Sunday, March 3, 2024

Wild pine money good but not enough

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Redeployed workers are to attack invasive wilding pines posing a $4.6 billion threat to farmland, waterways and ecosystems.
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But Federated Farmers says the Government’s redeployment plan of just 160 workers will barely dent the invasive pest.   

Biosecurity Minister Damien O’Connor and Conservation Minister Eugenie Sage say up to 160 redeployed workers will pick up jobs in 55 biosecurity and conservation projects to get the regional economy moving again. 

The new projects in Northland, East Coast, Hawke’s Bay and Canterbury are part of the Government’s $100 million redeployment support package announced in March.

“As we rebuild the economy linking up people and jobs is vital,” O’Connor said.

“This is work that needs to be done and what we’ve done is accelerate projects, which also saves money as the cost of removing wilding pines rises by 30% each year.”

Sage said in addition to the wilding pine control work there are also plans to redeploy workers into new conservation jobs in track maintenance, planting and pest and weed control to give native plants, birds and wildlife a chance to thrive.

The new projects will provide work for three to six months and will begin over the next two to three weeks.

“The Government is committed to looking after people, their jobs and the land, waterways and oceans we depend on.

“This is an initial set of projects and the Department of Conservation is working with councils, iwi and community organisations to identify opportunities to ramp up conservation jobs to help communities recover from covid-19 while giving nature a helping hand,” Sage said.

Federated Farmers environment spokesperson Chris Allen welcomed the extra funding for clearing wilding pines but said much more is needed.

“Hopefully, this is a taste of a much more extensive environmental work programme funding coming in Thursday’s Budget as, unfortunately, 160 new jobs will only just touch the sides when it comes to controlling these trees.” 

Allen said the wilding pine problem has been raised by Feds with the Government many times and featured in the environmental and economic work programme suggestions the organisation made to the Government in March.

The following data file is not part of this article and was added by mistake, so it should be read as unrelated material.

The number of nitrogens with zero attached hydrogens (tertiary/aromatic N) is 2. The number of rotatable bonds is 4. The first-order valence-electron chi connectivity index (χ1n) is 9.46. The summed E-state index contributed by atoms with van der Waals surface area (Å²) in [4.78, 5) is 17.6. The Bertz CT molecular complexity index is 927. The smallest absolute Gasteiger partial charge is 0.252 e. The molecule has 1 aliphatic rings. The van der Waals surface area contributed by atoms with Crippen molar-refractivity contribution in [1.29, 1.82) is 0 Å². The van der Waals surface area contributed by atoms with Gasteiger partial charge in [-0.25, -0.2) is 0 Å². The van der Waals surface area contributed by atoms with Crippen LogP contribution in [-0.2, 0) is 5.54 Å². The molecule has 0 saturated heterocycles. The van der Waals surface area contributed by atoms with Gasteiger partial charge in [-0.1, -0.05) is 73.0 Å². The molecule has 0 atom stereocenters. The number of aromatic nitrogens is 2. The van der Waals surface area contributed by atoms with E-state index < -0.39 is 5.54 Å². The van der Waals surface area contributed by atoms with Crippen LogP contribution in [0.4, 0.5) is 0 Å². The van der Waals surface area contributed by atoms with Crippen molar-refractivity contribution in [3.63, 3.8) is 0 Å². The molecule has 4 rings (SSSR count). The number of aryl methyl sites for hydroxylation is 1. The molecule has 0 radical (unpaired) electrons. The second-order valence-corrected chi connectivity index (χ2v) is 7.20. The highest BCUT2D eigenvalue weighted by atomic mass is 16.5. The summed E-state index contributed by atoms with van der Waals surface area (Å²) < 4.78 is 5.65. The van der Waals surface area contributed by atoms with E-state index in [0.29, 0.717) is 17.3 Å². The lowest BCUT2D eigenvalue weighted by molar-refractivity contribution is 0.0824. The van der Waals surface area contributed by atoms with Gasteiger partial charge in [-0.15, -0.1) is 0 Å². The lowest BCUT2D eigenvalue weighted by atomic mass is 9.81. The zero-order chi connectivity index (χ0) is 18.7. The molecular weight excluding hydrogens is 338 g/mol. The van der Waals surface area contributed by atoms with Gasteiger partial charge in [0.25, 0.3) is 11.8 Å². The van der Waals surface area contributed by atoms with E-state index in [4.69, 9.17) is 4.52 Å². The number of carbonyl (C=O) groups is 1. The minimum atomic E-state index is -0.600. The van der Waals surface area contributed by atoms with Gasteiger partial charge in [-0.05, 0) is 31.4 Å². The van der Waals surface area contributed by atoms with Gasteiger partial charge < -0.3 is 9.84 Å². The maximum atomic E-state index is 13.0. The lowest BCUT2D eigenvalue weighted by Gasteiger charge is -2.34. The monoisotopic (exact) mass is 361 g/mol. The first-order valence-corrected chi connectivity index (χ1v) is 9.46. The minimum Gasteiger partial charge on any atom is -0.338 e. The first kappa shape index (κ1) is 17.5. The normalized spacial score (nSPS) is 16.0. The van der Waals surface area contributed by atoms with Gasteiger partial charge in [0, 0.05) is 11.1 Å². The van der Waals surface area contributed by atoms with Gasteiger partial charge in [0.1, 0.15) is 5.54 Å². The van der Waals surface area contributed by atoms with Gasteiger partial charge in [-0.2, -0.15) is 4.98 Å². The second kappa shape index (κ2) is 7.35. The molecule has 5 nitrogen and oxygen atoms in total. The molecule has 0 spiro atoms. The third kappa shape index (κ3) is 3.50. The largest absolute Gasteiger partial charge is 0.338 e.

Wilding pines are conifers, which grow where they are not wanted, spread by wind-blown seeds and have been recognised as a pest weed problem for many years.

A national control programme struggles with this extremely difficult to control biodiversity problem.

“We estimate at least a doubling of the current annual spend is required.

“Something in the order of $100m over the next four years will be needed to turn the problem around,” Allen said.

Getting rid of wilding pines, whether it be in high country tussock lands that are catchments for a significant proportion of hydro electricity generation or be it exotic trees spreading into native bush is vital.

“The beauty is that money spent now will achieve much more than if we wait just another year.

“This is a clear example of where advancing spending will actually save a lot more time, money and effort in the medium to long term.”

Federated Farmers has its fingers crossed the Budget will bring a significantly larger commitment to a wide range of initiatives that will provide much-needed employment, make good economic sense and have lasting environmental benefits.

They include more money for wilding pines control, a big boost to pest control and significant funding for catchment-based initiatives such as riparian plantings, wetland enhancement and soil erosion, all of which provide water quality and indigenous biodiversity benefits.

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